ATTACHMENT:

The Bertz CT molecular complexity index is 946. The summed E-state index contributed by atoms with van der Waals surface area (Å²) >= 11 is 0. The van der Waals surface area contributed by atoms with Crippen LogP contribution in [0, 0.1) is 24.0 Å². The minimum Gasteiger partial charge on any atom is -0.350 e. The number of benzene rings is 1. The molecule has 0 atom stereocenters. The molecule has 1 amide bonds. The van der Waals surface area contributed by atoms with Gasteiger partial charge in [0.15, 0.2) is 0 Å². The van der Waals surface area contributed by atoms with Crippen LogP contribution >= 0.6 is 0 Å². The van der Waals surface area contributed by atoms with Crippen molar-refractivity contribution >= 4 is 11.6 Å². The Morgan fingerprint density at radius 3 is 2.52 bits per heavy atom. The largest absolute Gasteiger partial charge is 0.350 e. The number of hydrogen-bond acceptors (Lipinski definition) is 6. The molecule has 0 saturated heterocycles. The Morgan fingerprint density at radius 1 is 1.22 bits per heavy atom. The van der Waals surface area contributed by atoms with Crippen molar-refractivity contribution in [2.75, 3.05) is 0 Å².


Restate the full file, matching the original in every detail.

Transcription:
The Bertz CT molecular complexity index is 946. The summed E-state index contributed by atoms with van der Waals surface area (Å²) >= 11 is 0. The van der Waals surface area contributed by atoms with Crippen LogP contribution in [0, 0.1) is 24.0 Å². The minimum Gasteiger partial charge on any atom is -0.350 e. The number of benzene rings is 1. The molecule has 0 atom stereocenters. The molecule has 1 amide bonds. The van der Waals surface area contributed by atoms with Gasteiger partial charge in [0.15, 0.2) is 0 Å². The van der Waals surface area contributed by atoms with Crippen LogP contribution >= 0.6 is 0 Å². The van der Waals surface area contributed by atoms with Crippen molar-refractivity contribution >= 4 is 11.6 Å². The Morgan fingerprint density at radius 3 is 2.52 bits per heavy atom. The largest absolute Gasteiger partial charge is 0.350 e. The number of hydrogen-bond acceptors (Lipinski definition) is 6. The molecule has 0 saturated heterocycles. The Morgan fingerprint density at radius 1 is 1.22 bits per heavy atom. The van der Waals surface area contributed by atoms with Crippen molar-refractivity contribution in [2.75, 3.05) is 0 Å².